Charles William Hutton

From Wikipedia, the free encyclopedia
Jump to: navigation, search
Charles William Hutton - Cape Colony Treasurer General

Charles William Hutton MLC (13 July 1826 – 1 February 1905) was a Member of the Cape Legislative Council and the country's Treasurer General during the Government of Prime Minister Thomas Scanlen.[1][2]

Early life[edit]

The second son of the Rev. Henry Hutton, sometime Rector of Filleigh, Devon, born on 13 July 1826, in Beaumont, Essex, Hutton left England and arrived in Port Elizabeth in March 1844 with his elder brother Henry. The two brothers intended to work as sheep farmers.

He first began work as a sheep-shearer, then found work on John Pringle's farm "Glen Thorn". He then managed the farm "Klip Kraal", near Cradock, which belonged to the great Baronet and frontier leader Sir Andries Stockenström. At this time he also became an overall assistant to Stockenström. It was there that he met Stockenstrom's eldest daughter Elizabeth Maria Henrietta, who was later to become his wife in 1852, when they married at St Saviours in Claremont, Cape Town.

In the 1850s he studied privately, whilst working, eventually becoming qualified as a notary public and sworn translator in Somerset East.

He moved to Bedford in 1856 to start a business as auctioneer. Then as Justice of the peace he eventually published several compilations of laws and legal reports - particularly pertaining to liquor laws. He eventually became Esquire of Stockdale, Somerset East.

Political career[edit]

Orange Free State[edit]

In the 1860s and 70s he served in the Volksraad (parliament) of the Orange Free State, which was at the time an independent republic. In 1869, he headed a commission that demarcated the Free State's borders with the Cape Colony. In 1870, he was deputed by the Volksraad, together with Johannes Brand, to argue the case of the Free State for possession of the diamond fields of Griqualand West.

Legislative Council and Treasurer (1879-1884)[edit]

Hutton (far left) caricatured as Treasurer in 1882. Colonial Secretary Molteno is visible beside him in sunglasses.

He was elected to the Cape Parliament in 1878, as the Member for the North Eastern Circle (Province) in the upper Legislative Council.

On the fall of the disastrous government of Prime Minister John Gordon Sprigg, locally-born Thomas Charles Scanlen took over government of the Cape of Good Hope. In 1881, he selected Hutton as his Treasurer General, with the job of recovering the country's collapsed finances, devastated by the wars and mismanagement of the previous Ministry. Hutton was faced by a massive shortfall in government revenue and a large accumulation of debt. He worked closely with the architect of Responsible Government, the Cape's first Prime Minister John Molteno, who briefly came out of retirement to assist him and Scanlen. By the end of the following year the government's finances were overhauled and the deficit was largely under control.

In spite of his relative success as Treasurer, he lost his constituency seat in the Legislative Council at the end of 1883 and consequently his government position by February 1884. He was replaced by the young Cecil Rhodes, an ambitious imperialist who detested the cautious Hutton (referring to him in his letters as an "Old Woman"). [3]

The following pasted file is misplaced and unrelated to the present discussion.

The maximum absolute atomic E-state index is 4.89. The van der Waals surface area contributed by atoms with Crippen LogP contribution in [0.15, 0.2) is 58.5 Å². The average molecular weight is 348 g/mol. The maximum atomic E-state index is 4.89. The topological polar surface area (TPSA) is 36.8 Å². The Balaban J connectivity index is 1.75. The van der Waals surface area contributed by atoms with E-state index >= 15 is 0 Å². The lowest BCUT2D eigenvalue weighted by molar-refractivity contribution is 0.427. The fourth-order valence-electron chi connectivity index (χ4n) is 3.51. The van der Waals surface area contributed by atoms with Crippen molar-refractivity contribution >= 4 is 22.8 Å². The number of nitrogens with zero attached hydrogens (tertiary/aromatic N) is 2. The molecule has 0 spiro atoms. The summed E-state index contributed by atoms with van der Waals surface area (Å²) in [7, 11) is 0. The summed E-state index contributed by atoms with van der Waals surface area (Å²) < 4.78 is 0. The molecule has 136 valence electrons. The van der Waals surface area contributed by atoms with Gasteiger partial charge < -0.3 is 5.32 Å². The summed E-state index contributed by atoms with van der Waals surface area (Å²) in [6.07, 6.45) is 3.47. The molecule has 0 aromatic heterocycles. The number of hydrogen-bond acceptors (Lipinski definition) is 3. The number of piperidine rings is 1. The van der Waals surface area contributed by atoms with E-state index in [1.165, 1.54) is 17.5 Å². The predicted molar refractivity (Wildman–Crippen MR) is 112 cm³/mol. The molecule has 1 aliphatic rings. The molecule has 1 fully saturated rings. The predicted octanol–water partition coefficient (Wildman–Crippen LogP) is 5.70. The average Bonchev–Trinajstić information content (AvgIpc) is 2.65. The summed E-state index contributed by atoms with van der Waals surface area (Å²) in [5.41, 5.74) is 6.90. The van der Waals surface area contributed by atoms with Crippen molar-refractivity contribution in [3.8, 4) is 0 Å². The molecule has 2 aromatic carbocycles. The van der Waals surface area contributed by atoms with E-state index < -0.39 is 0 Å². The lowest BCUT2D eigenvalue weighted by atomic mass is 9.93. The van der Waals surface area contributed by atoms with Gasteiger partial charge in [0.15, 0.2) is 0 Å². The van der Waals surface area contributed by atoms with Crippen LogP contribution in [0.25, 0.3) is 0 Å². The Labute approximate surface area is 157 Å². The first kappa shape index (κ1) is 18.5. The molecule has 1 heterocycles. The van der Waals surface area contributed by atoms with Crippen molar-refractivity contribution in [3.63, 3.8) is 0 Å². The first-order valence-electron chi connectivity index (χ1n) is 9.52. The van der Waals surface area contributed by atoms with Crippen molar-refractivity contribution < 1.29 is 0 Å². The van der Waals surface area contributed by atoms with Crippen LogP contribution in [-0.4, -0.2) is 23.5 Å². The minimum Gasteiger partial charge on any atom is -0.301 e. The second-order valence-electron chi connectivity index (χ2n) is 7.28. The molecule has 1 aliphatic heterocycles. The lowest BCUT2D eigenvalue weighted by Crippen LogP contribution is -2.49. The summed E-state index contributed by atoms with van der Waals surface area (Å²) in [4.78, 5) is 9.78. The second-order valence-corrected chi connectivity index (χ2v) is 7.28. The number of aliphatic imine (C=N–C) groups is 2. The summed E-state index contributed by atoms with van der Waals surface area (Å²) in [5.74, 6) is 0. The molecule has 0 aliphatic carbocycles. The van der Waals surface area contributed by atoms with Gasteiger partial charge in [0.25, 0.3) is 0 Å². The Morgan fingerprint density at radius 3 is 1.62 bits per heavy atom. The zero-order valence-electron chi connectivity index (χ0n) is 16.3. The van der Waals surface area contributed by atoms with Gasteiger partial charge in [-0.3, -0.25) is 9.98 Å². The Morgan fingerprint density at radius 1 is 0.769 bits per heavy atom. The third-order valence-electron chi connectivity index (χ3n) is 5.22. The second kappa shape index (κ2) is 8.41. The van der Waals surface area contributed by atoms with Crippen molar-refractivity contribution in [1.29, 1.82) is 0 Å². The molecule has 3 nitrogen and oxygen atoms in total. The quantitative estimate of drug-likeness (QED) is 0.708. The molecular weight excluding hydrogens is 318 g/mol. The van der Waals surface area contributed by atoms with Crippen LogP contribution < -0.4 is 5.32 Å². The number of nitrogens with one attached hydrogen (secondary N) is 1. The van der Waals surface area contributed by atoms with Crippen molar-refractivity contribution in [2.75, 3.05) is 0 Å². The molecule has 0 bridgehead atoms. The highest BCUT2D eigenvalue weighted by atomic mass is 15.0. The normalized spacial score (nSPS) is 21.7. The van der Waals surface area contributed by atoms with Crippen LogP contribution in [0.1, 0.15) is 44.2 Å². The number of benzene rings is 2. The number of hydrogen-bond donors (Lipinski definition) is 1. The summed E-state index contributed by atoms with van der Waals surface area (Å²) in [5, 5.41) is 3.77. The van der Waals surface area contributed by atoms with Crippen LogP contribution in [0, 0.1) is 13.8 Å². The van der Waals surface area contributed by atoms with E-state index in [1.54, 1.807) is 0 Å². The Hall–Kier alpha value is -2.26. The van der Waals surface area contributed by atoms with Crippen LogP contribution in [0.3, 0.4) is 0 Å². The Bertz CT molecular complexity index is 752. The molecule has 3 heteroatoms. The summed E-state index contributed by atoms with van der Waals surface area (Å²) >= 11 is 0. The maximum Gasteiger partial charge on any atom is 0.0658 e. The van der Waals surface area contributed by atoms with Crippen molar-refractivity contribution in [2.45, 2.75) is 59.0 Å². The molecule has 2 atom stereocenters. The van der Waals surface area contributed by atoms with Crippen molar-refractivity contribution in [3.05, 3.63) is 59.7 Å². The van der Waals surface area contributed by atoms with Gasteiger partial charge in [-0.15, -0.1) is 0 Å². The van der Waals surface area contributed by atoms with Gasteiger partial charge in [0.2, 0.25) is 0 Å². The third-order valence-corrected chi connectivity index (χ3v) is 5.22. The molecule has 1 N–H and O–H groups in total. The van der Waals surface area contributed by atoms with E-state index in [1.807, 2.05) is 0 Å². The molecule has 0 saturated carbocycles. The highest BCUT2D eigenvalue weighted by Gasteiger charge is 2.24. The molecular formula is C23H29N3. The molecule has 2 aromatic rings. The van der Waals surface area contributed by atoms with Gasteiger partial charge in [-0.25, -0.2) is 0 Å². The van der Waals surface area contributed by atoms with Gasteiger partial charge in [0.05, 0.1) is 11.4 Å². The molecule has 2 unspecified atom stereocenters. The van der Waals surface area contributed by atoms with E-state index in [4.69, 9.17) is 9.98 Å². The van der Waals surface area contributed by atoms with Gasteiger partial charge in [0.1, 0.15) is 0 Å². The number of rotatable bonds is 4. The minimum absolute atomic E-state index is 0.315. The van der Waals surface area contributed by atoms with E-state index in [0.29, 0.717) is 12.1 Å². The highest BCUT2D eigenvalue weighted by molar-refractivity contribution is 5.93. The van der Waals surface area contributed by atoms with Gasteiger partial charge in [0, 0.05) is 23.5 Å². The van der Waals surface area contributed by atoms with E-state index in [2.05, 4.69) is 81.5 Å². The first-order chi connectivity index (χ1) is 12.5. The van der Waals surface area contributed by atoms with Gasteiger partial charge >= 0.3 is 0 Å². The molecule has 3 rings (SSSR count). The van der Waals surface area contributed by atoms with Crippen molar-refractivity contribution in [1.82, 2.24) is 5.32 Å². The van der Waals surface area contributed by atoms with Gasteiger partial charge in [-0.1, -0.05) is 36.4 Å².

After retiring from government, Hutton edited the autobiography of his father-in-law Stockenstrom in 1887. He also became a trustee for Gill College in Somerset East. At this time he also moved permanently to Cape Town, where he bought and built up the property "Sandown Lodge" in Rondebosch.[4]

Legislative Assembly and Opposition (1886-1898)[edit]

He was re-elected in 1886, this time to the Legislative Assembly (lower house) representing the district of Fort Beaufort, and was one of the chief critics of the government of Cecil Rhodes in the 1890s. Hutton was a strong and consistent advocate for expanded rights and representation for the Black African citizens of the Cape. In fighting Rhodes, and particularly Rhodes's discriminatory "native policy", he joined a small but powerful group of liberal leaders, comprising John X. Merriman, JW Sauer, James Rose Innes, John Molteno and William Hay. Hutton was a frequent speaker, known as a reasonable moderate. He gave up his seat when he decided not to stand in the 1898 election.[5]

Later life[edit]

Hutton died in 1905, leaving a portion of his estate to become a scholarship at Lovedale College (the "Hutton Scholarship")


  1. ^ "Explore Kindred Britain". 
  2. ^ "HUTTON Charles William -1905 Elizabeth Maria Henrietta STOCKENSTROM -1915". 
  3. ^ "41 South African Law Journal 1924 Hon. Mr. Justice F. A. Hutton Biography". 
  4. ^ C. W. Hutton (ed.), The autobiography of the late Sir Andries Stockenström, bart., sometime lieutenant-governor of the eastern province of the Cape of Good Hope. C.T., 1887, Volume 1 & 2. C.T., 1964
  5. ^ RI Rotberg: The Founder: Cecil Rhodes and the Pursuit of Power Oxford University Press. 1990. p.451.

External links[edit]

Media related to Charles William Hutton at Wikimedia Commons